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When Bible Movies Aren’t ‘Biblically Accurate’

When Bible Movies Aren’t ‘Biblically Accurate’

Here we go again.

This week, comments made by actor Christian Bale ignited a controversy over how Hollywood portrays Bible characters. Bale, who plays Moses in Ridley Scott’s upcoming Biblical epic Exodus: Gods and Kings, told reporters at a press event that while preparing for the role, he read historical accounts about the Hebrew leader, including the stories in the Quran, Bible and Torah. Bale said,

I think the man was likely schizophrenic and was one of the most barbaric individuals that I ever read about in my life. He’s a very troubled and tumultuous man and mercurial. But the biggest surprise was the nature of God. He was equally very mercurial.

Unsurprisingly, many Christians took issue with this. Faith Driven Consumer, the group that campaigned against the film Noah (before it even came out), fought to reinstate Duck Dynasty after it was pulled from cable following Phil Robertson’s controversial comments about homosexuality and has taken on numerous other pop-culture causes, soon posted their thoughts about Bale’s character analysis. They warned that his comments “cast serious doubt on the hope that the Old Testament story of Israel’s deliverance from slavery in Egypt will appeal to Faith Driven Consumers any more than Darren Aronofsky’s Noah did.”

It’s important to note, no one has actually seen the movie yet. But like with Noah, that doesn’t seem to matter.

They weren’t alone in their criticism of the comments.

Sure, the suggestion that Moses was mentally ill is not exactly a conventional historical view, but other parts of his statement aren’t that far-fetched, especially when made by an actor known to go to extreme lengths to get inside the head of characters. As other writers have noted, Moses was an extremely flawed guy. Not only did he murder someone in a vengeance-fueled rage, he also was not allowed to enter into the promised land because of his disobedience to God. “Mercurial” seems pretty accurate.

In some circles, Bale’s comments have cause more of an uproar than when films like Exodus display a concerning lack of diversity—even when depicting a variety of ethnicities.

But, even if Bale’s comments do reflect creative liberties with the character, and concerns about the Biblical accuracy of the film are legitimate, we need to be careful. With this situation, and situations like Aronofsky’s rock monsters and other creative liberties, the common refrain is that Hollywood is changing the Bible. This, of course, is not accurate. The Bible is unchanged.

There’s no indication that Scott is a religious individual, so we should not hold him—or anyone else in Hollywood making Bible movies—to the same standards as we do Christian scholars or pastors. These movies aren’t biblical commentaries or sermons. They’re entertainment. They are stories told by professional storytellers concerned with tension, dialogue, character development, action and sub-plots, not documentaries about ancient texts.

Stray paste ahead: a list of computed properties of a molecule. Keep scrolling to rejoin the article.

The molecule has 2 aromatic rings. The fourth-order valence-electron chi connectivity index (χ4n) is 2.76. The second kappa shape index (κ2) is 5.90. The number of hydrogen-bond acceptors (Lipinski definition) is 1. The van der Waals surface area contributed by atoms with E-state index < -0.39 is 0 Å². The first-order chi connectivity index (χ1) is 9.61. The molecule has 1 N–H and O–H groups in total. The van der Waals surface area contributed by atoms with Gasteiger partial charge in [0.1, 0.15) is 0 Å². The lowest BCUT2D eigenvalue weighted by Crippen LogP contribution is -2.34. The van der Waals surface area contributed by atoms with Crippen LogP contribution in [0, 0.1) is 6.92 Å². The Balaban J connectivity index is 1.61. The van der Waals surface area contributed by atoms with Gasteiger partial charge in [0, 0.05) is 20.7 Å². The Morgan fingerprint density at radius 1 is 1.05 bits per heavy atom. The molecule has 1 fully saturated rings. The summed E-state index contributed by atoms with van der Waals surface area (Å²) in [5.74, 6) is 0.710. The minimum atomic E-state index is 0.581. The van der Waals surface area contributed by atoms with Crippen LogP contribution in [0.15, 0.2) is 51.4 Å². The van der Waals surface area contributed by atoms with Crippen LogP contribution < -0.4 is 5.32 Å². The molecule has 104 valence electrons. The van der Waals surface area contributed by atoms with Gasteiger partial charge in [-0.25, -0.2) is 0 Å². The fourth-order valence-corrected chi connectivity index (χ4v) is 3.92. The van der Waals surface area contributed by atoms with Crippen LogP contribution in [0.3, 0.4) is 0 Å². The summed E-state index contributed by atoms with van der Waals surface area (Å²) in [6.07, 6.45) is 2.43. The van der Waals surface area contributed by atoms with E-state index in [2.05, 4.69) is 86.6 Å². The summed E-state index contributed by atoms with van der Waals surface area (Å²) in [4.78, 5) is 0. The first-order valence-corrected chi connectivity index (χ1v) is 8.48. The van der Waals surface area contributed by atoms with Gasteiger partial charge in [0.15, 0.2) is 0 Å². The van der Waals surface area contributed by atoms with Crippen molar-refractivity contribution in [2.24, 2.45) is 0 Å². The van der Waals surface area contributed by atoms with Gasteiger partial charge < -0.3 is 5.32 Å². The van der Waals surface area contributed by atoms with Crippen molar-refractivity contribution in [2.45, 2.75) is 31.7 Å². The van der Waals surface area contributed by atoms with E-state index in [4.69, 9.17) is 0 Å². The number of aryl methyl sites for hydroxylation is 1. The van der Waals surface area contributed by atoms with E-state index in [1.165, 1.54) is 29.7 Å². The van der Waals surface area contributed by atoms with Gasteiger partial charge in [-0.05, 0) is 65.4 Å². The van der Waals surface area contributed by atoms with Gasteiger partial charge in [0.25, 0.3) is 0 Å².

When movies like Argo play fast and loose with the facts, they draw thoughtful criticism from historians, as well they should. In such cases, critics and experts realize that, in making a movie, Hollywood has designed a conversation piece, and it’s one they can and should join. Outrage is the incorrect response.

The recent string of Hollywood Bible epics (Scott is working on one about the life of David as well) were never meant to be replacements for the source material. Christians looking for accurate accounts of what Scripture says have the actual Bible. There’s no reason to be threatened by a filmmaker’s take on Biblical stories, because nothing they can do will ever change the Scripture or the truth.

If Christians want to better understand how pop-culture voices and tastemakers view their faith, these movies—featuring some of Hollywood’s biggest stars and most acclaimed directors—are a perfect way to do it.

In a recent feature in RELEVANT magazine, published before the release of Noah, Dr. Craig Detweiler, professor of film at Pepperdine University, explained that the Bible movie trend is a major moment in American pop-culture: “This moment of Hollywood’s renewed interest in the Bible is really a historic crossroads and opportunity for Christians. This is far more than an olive branch that has been extended to us. This is multi-million dollars of investment to the faith community’s prolonged cry that ‘If you film it, we will come.’ And if we fail to show up, then we absolutely have no ground to ever complain again to this generation of Hollywood execs.”

These movies may not get all of the details right. They may not offer a perfect presentation of the Gospel. They may not even represent traditional Christian values. But what they do offer is an opportunity to engage. They offer an invitation to talk about the Bible and share traditional Christian perspectives—but first we at least have to be willing to listen to ones different than our own.

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